I could find a proper explanation of how people bake their shadows for racing games? All baking examples and tutorials are about interior lightning or some small area etc. I really don't even know where to start on achieving this. Do I create a very long road/grass texture, and just bake on top of that? But wouldn't that be extremely memory heavy? Then how did old games do it?

reference of in game shadows


1 Answer 1


In most modern driving or open world games, the shadows are actually dynamic/realtime, otherwise the texture size required to have sharp shadows across a large area is going to be huge.

What most games do is make the shadow-casting lamp follow the location of the camera, this way, you always see shadows all around you, but it doesn't have have to render a huge shadow map for the entire map.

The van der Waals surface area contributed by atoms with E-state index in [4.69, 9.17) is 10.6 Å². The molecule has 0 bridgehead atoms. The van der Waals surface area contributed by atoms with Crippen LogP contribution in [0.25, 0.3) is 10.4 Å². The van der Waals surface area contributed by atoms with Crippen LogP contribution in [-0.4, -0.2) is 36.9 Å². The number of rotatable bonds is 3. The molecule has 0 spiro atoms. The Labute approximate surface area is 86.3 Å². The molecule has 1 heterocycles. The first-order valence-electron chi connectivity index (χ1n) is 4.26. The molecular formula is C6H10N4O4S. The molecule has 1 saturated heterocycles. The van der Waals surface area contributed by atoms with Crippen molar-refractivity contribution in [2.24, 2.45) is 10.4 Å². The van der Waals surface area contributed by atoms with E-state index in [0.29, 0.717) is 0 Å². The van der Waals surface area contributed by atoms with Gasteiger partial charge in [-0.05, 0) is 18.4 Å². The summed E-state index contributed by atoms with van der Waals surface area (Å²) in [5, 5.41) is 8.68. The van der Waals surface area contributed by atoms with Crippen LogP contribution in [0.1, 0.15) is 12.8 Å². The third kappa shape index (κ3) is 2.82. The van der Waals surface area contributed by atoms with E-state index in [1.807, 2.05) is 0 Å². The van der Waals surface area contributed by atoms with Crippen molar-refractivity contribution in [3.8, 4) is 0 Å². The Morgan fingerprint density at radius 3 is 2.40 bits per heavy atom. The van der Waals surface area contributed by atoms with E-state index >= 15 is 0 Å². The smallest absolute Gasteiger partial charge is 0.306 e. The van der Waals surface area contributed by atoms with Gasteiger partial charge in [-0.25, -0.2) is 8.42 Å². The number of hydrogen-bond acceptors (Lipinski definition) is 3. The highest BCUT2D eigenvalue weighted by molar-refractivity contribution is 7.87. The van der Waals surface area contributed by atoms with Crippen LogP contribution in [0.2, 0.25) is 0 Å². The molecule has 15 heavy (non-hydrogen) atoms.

Static shadow maps (using a different set of UV) is still a huge part of most games with a high percentage of indoor space, as it gives softer appearances and potentially bounced lights as well.

  • $\begingroup$ Has baking shadow/lighting maps onto a separate texture using an optimized second uv set for level geometry actually fallen out of favor recently? Unity seemed to be hyping seamless merging of dynamic light and lightmaps as a pro feature not THAT long ago. $\endgroup$
    – Weaver
    Commented Feb 18, 2018 at 7:34
  • $\begingroup$ Clarified that in my answer. $\endgroup$
    – Mike Pan
    Commented Feb 18, 2018 at 18:54

You must log in to answer this question.

Not the answer you're looking for? Browse other questions tagged .